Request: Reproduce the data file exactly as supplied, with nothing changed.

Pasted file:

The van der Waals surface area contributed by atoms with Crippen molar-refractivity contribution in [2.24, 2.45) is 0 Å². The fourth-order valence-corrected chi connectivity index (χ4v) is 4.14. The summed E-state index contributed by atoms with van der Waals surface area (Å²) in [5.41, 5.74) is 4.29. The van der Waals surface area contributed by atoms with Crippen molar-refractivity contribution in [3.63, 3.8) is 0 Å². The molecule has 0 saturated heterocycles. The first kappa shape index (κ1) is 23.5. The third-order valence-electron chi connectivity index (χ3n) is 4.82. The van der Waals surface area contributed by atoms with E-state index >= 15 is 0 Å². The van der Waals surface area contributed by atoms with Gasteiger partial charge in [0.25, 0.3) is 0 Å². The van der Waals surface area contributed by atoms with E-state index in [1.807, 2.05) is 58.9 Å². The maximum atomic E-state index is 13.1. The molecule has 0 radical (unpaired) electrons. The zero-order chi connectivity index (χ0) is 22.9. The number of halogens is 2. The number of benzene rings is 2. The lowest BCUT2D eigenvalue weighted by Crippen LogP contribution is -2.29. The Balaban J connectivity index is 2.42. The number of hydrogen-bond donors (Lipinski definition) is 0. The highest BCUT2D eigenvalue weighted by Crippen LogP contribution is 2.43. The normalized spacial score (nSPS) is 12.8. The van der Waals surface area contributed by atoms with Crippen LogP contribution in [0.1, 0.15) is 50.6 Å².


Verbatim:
The van der Waals surface area contributed by atoms with Crippen molar-refractivity contribution in [2.24, 2.45) is 0 Å². The fourth-order valence-corrected chi connectivity index (χ4v) is 4.14. The summed E-state index contributed by atoms with van der Waals surface area (Å²) in [5.41, 5.74) is 4.29. The van der Waals surface area contributed by atoms with Crippen molar-refractivity contribution in [3.63, 3.8) is 0 Å². The molecule has 0 saturated heterocycles. The first kappa shape index (κ1) is 23.5. The third-order valence-electron chi connectivity index (χ3n) is 4.82. The van der Waals surface area contributed by atoms with E-state index >= 15 is 0 Å². The van der Waals surface area contributed by atoms with Gasteiger partial charge in [0.25, 0.3) is 0 Å². The van der Waals surface area contributed by atoms with E-state index in [1.807, 2.05) is 58.9 Å². The maximum atomic E-state index is 13.1. The molecule has 0 radical (unpaired) electrons. The zero-order chi connectivity index (χ0) is 22.9. The number of halogens is 2. The number of benzene rings is 2. The lowest BCUT2D eigenvalue weighted by Crippen LogP contribution is -2.29. The Balaban J connectivity index is 2.42. The number of hydrogen-bond donors (Lipinski definition) is 0. The highest BCUT2D eigenvalue weighted by Crippen LogP contribution is 2.43. The normalized spacial score (nSPS) is 12.8. The van der Waals surface area contributed by atoms with Crippen LogP contribution in [0.1, 0.15) is 50.6 Å².